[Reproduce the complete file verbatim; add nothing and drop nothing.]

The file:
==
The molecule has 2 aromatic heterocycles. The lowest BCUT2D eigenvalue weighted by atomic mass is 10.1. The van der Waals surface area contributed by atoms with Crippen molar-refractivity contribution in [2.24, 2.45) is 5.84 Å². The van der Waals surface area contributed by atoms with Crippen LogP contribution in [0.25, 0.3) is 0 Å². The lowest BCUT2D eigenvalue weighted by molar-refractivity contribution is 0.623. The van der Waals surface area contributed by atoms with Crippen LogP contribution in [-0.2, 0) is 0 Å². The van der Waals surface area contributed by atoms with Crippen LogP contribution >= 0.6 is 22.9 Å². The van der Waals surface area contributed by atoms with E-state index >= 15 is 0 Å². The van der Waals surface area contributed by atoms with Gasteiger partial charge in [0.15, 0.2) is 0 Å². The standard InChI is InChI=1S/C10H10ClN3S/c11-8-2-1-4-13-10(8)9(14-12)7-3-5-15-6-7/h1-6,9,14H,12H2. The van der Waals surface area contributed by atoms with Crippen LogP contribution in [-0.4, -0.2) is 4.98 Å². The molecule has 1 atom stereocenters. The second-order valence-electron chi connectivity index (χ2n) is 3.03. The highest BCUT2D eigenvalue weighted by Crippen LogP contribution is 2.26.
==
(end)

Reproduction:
The molecule has 2 aromatic heterocycles. The lowest BCUT2D eigenvalue weighted by atomic mass is 10.1. The van der Waals surface area contributed by atoms with Crippen molar-refractivity contribution in [2.24, 2.45) is 5.84 Å². The van der Waals surface area contributed by atoms with Crippen LogP contribution in [0.25, 0.3) is 0 Å². The lowest BCUT2D eigenvalue weighted by molar-refractivity contribution is 0.623. The van der Waals surface area contributed by atoms with Crippen LogP contribution in [-0.2, 0) is 0 Å². The van der Waals surface area contributed by atoms with Crippen LogP contribution >= 0.6 is 22.9 Å². The van der Waals surface area contributed by atoms with E-state index >= 15 is 0 Å². The van der Waals surface area contributed by atoms with Gasteiger partial charge in [0.15, 0.2) is 0 Å². The standard InChI is InChI=1S/C10H10ClN3S/c11-8-2-1-4-13-10(8)9(14-12)7-3-5-15-6-7/h1-6,9,14H,12H2. The van der Waals surface area contributed by atoms with Crippen LogP contribution in [-0.4, -0.2) is 4.98 Å². The molecule has 1 atom stereocenters. The second-order valence-electron chi connectivity index (χ2n) is 3.03. The highest BCUT2D eigenvalue weighted by Crippen LogP contribution is 2.26.